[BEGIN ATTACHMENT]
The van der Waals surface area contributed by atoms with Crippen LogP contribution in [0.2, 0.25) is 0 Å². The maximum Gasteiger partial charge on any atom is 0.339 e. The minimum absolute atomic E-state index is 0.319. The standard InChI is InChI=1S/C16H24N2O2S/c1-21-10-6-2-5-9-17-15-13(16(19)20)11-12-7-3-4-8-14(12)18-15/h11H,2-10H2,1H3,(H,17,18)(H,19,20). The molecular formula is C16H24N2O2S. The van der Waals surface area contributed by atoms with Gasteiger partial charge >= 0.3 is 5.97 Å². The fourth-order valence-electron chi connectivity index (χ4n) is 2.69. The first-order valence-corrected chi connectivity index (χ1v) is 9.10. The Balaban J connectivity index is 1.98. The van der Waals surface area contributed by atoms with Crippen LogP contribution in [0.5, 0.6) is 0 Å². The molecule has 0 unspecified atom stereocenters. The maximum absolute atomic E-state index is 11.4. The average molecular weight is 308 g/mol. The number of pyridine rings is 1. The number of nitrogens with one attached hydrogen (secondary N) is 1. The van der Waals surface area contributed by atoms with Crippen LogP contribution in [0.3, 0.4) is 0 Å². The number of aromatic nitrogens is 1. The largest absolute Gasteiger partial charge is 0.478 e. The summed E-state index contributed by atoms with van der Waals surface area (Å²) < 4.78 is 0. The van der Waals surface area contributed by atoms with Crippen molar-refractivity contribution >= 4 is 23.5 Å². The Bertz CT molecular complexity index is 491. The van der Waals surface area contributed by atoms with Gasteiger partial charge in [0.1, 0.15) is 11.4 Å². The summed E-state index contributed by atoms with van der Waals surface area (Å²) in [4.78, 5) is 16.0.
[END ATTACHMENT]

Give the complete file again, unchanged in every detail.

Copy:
The van der Waals surface area contributed by atoms with Crippen LogP contribution in [0.2, 0.25) is 0 Å². The maximum Gasteiger partial charge on any atom is 0.339 e. The minimum absolute atomic E-state index is 0.319. The standard InChI is InChI=1S/C16H24N2O2S/c1-21-10-6-2-5-9-17-15-13(16(19)20)11-12-7-3-4-8-14(12)18-15/h11H,2-10H2,1H3,(H,17,18)(H,19,20). The molecular formula is C16H24N2O2S. The van der Waals surface area contributed by atoms with Gasteiger partial charge >= 0.3 is 5.97 Å². The fourth-order valence-electron chi connectivity index (χ4n) is 2.69. The first-order valence-corrected chi connectivity index (χ1v) is 9.10. The Balaban J connectivity index is 1.98. The van der Waals surface area contributed by atoms with Crippen LogP contribution in [0.5, 0.6) is 0 Å². The molecule has 0 unspecified atom stereocenters. The maximum absolute atomic E-state index is 11.4. The average molecular weight is 308 g/mol. The number of pyridine rings is 1. The number of nitrogens with one attached hydrogen (secondary N) is 1. The van der Waals surface area contributed by atoms with Crippen LogP contribution in [0.3, 0.4) is 0 Å². The number of aromatic nitrogens is 1. The largest absolute Gasteiger partial charge is 0.478 e. The summed E-state index contributed by atoms with van der Waals surface area (Å²) < 4.78 is 0. The van der Waals surface area contributed by atoms with Crippen molar-refractivity contribution >= 4 is 23.5 Å². The Bertz CT molecular complexity index is 491. The van der Waals surface area contributed by atoms with Gasteiger partial charge in [0.1, 0.15) is 11.4 Å². The summed E-state index contributed by atoms with van der Waals surface area (Å²) in [4.78, 5) is 16.0.